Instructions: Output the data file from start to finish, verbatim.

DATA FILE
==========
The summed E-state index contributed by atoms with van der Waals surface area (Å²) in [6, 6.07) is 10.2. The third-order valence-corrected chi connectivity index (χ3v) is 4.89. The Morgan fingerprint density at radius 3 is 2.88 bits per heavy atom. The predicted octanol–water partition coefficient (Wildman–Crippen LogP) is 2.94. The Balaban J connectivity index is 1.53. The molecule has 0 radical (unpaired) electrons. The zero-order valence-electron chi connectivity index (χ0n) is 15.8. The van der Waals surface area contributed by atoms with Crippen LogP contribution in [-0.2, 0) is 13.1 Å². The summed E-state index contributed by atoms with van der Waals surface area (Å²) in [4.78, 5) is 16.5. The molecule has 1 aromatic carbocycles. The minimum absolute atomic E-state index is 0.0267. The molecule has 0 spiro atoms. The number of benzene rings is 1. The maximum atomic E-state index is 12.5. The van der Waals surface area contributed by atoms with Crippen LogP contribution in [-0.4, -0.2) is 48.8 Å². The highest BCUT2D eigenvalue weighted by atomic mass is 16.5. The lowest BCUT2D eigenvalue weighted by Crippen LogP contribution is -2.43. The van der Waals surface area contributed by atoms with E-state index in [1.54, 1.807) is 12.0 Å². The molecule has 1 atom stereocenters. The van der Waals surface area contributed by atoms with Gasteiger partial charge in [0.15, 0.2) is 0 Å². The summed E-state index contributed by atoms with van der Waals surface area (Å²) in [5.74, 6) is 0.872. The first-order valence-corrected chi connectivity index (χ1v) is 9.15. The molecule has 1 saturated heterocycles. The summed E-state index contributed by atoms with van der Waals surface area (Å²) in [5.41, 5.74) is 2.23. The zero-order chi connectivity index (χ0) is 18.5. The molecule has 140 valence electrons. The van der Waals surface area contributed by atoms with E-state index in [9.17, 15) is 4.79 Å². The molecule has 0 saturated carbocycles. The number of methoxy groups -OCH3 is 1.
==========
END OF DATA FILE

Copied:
The summed E-state index contributed by atoms with van der Waals surface area (Å²) in [6, 6.07) is 10.2. The third-order valence-corrected chi connectivity index (χ3v) is 4.89. The Morgan fingerprint density at radius 3 is 2.88 bits per heavy atom. The predicted octanol–water partition coefficient (Wildman–Crippen LogP) is 2.94. The Balaban J connectivity index is 1.53. The molecule has 0 radical (unpaired) electrons. The zero-order valence-electron chi connectivity index (χ0n) is 15.8. The van der Waals surface area contributed by atoms with Crippen LogP contribution in [-0.2, 0) is 13.1 Å². The summed E-state index contributed by atoms with van der Waals surface area (Å²) in [4.78, 5) is 16.5. The molecule has 1 aromatic carbocycles. The minimum absolute atomic E-state index is 0.0267. The molecule has 0 spiro atoms. The number of benzene rings is 1. The maximum atomic E-state index is 12.5. The van der Waals surface area contributed by atoms with Crippen LogP contribution in [-0.4, -0.2) is 48.8 Å². The highest BCUT2D eigenvalue weighted by atomic mass is 16.5. The lowest BCUT2D eigenvalue weighted by Crippen LogP contribution is -2.43. The van der Waals surface area contributed by atoms with E-state index in [1.54, 1.807) is 12.0 Å². The molecule has 1 atom stereocenters. The van der Waals surface area contributed by atoms with Gasteiger partial charge in [0.15, 0.2) is 0 Å². The summed E-state index contributed by atoms with van der Waals surface area (Å²) in [5.74, 6) is 0.872. The first-order valence-corrected chi connectivity index (χ1v) is 9.15. The molecule has 1 saturated heterocycles. The summed E-state index contributed by atoms with van der Waals surface area (Å²) in [5.41, 5.74) is 2.23. The zero-order chi connectivity index (χ0) is 18.5. The molecule has 140 valence electrons. The van der Waals surface area contributed by atoms with E-state index in [9.17, 15) is 4.79 Å². The molecule has 0 saturated carbocycles. The number of methoxy groups -OCH3 is 1.